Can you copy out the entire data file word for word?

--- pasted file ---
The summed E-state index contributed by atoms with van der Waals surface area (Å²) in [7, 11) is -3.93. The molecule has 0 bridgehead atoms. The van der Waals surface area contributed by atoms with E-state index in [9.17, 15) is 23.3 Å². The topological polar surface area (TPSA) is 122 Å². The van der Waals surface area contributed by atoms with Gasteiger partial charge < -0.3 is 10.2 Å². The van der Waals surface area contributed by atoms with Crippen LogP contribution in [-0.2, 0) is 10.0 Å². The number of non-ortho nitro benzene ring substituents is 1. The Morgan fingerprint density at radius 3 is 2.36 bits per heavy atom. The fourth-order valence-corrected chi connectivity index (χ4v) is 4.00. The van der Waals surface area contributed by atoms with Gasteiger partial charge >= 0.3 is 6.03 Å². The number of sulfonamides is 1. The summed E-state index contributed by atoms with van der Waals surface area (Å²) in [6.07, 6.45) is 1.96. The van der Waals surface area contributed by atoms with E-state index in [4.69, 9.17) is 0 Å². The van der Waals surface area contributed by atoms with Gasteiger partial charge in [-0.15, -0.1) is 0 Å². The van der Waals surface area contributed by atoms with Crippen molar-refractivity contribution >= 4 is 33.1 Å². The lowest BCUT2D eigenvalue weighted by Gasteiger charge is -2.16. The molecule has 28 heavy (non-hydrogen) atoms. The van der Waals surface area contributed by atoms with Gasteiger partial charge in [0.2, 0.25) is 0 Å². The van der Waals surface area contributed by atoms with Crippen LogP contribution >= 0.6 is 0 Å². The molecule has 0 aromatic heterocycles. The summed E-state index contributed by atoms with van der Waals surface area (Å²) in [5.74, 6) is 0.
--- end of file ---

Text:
The summed E-state index contributed by atoms with van der Waals surface area (Å²) in [7, 11) is -3.93. The molecule has 0 bridgehead atoms. The van der Waals surface area contributed by atoms with E-state index in [9.17, 15) is 23.3 Å². The topological polar surface area (TPSA) is 122 Å². The van der Waals surface area contributed by atoms with Gasteiger partial charge < -0.3 is 10.2 Å². The van der Waals surface area contributed by atoms with Crippen LogP contribution in [-0.2, 0) is 10.0 Å². The number of non-ortho nitro benzene ring substituents is 1. The Morgan fingerprint density at radius 3 is 2.36 bits per heavy atom. The fourth-order valence-corrected chi connectivity index (χ4v) is 4.00. The van der Waals surface area contributed by atoms with Gasteiger partial charge >= 0.3 is 6.03 Å². The number of sulfonamides is 1. The summed E-state index contributed by atoms with van der Waals surface area (Å²) in [6.07, 6.45) is 1.96. The van der Waals surface area contributed by atoms with E-state index in [4.69, 9.17) is 0 Å². The van der Waals surface area contributed by atoms with Gasteiger partial charge in [-0.15, -0.1) is 0 Å². The van der Waals surface area contributed by atoms with Crippen molar-refractivity contribution >= 4 is 33.1 Å². The lowest BCUT2D eigenvalue weighted by Gasteiger charge is -2.16. The molecule has 28 heavy (non-hydrogen) atoms. The van der Waals surface area contributed by atoms with Gasteiger partial charge in [0.2, 0.25) is 0 Å². The van der Waals surface area contributed by atoms with Crippen LogP contribution >= 0.6 is 0 Å². The molecule has 0 aromatic heterocycles. The summed E-state index contributed by atoms with van der Waals surface area (Å²) in [5.74, 6) is 0.